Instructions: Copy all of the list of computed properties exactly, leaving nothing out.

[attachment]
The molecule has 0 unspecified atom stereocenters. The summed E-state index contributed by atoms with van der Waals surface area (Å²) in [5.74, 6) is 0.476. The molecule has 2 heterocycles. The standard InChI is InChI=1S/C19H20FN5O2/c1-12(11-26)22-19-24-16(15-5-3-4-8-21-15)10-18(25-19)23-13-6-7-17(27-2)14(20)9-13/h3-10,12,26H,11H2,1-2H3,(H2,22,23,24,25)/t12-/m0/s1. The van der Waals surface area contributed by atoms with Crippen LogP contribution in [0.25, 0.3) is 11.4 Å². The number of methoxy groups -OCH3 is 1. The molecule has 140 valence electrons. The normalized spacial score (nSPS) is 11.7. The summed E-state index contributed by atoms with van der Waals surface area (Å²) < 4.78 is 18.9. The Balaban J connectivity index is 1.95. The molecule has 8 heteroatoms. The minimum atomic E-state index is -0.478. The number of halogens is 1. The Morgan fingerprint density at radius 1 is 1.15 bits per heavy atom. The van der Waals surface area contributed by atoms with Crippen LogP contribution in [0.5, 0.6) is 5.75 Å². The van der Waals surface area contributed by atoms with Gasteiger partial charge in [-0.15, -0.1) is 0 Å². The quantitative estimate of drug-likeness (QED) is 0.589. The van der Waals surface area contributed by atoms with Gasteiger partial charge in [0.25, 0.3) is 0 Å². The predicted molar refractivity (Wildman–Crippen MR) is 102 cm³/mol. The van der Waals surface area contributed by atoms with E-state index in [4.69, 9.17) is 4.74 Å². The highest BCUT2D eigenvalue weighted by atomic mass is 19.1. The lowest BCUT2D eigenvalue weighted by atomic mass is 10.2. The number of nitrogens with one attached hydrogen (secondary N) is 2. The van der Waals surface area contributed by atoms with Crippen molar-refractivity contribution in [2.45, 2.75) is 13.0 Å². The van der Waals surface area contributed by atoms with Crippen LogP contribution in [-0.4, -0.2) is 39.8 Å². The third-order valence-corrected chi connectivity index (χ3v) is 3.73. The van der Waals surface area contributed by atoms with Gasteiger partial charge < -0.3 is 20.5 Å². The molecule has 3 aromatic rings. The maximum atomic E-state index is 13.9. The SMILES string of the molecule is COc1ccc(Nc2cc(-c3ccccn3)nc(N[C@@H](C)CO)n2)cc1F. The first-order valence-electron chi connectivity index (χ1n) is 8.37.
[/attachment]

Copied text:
The molecule has 0 unspecified atom stereocenters. The summed E-state index contributed by atoms with van der Waals surface area (Å²) in [5.74, 6) is 0.476. The molecule has 2 heterocycles. The standard InChI is InChI=1S/C19H20FN5O2/c1-12(11-26)22-19-24-16(15-5-3-4-8-21-15)10-18(25-19)23-13-6-7-17(27-2)14(20)9-13/h3-10,12,26H,11H2,1-2H3,(H2,22,23,24,25)/t12-/m0/s1. The van der Waals surface area contributed by atoms with Crippen LogP contribution in [0.25, 0.3) is 11.4 Å². The number of methoxy groups -OCH3 is 1. The molecule has 140 valence electrons. The normalized spacial score (nSPS) is 11.7. The summed E-state index contributed by atoms with van der Waals surface area (Å²) < 4.78 is 18.9. The Balaban J connectivity index is 1.95. The molecule has 8 heteroatoms. The minimum atomic E-state index is -0.478. The number of halogens is 1. The Morgan fingerprint density at radius 1 is 1.15 bits per heavy atom. The van der Waals surface area contributed by atoms with Crippen LogP contribution in [0.5, 0.6) is 5.75 Å². The van der Waals surface area contributed by atoms with Gasteiger partial charge in [-0.15, -0.1) is 0 Å². The quantitative estimate of drug-likeness (QED) is 0.589. The van der Waals surface area contributed by atoms with Gasteiger partial charge in [0.25, 0.3) is 0 Å². The predicted molar refractivity (Wildman–Crippen MR) is 102 cm³/mol. The van der Waals surface area contributed by atoms with E-state index in [4.69, 9.17) is 4.74 Å². The highest BCUT2D eigenvalue weighted by atomic mass is 19.1. The lowest BCUT2D eigenvalue weighted by atomic mass is 10.2. The number of nitrogens with one attached hydrogen (secondary N) is 2. The van der Waals surface area contributed by atoms with Crippen molar-refractivity contribution in [2.45, 2.75) is 13.0 Å². The van der Waals surface area contributed by atoms with Crippen LogP contribution in [-0.4, -0.2) is 39.8 Å². The third-order valence-corrected chi connectivity index (χ3v) is 3.73. The van der Waals surface area contributed by atoms with Gasteiger partial charge < -0.3 is 20.5 Å². The molecule has 3 aromatic rings. The maximum atomic E-state index is 13.9. The SMILES string of the molecule is COc1ccc(Nc2cc(-c3ccccn3)nc(N[C@@H](C)CO)n2)cc1F. The first-order valence-electron chi connectivity index (χ1n) is 8.37.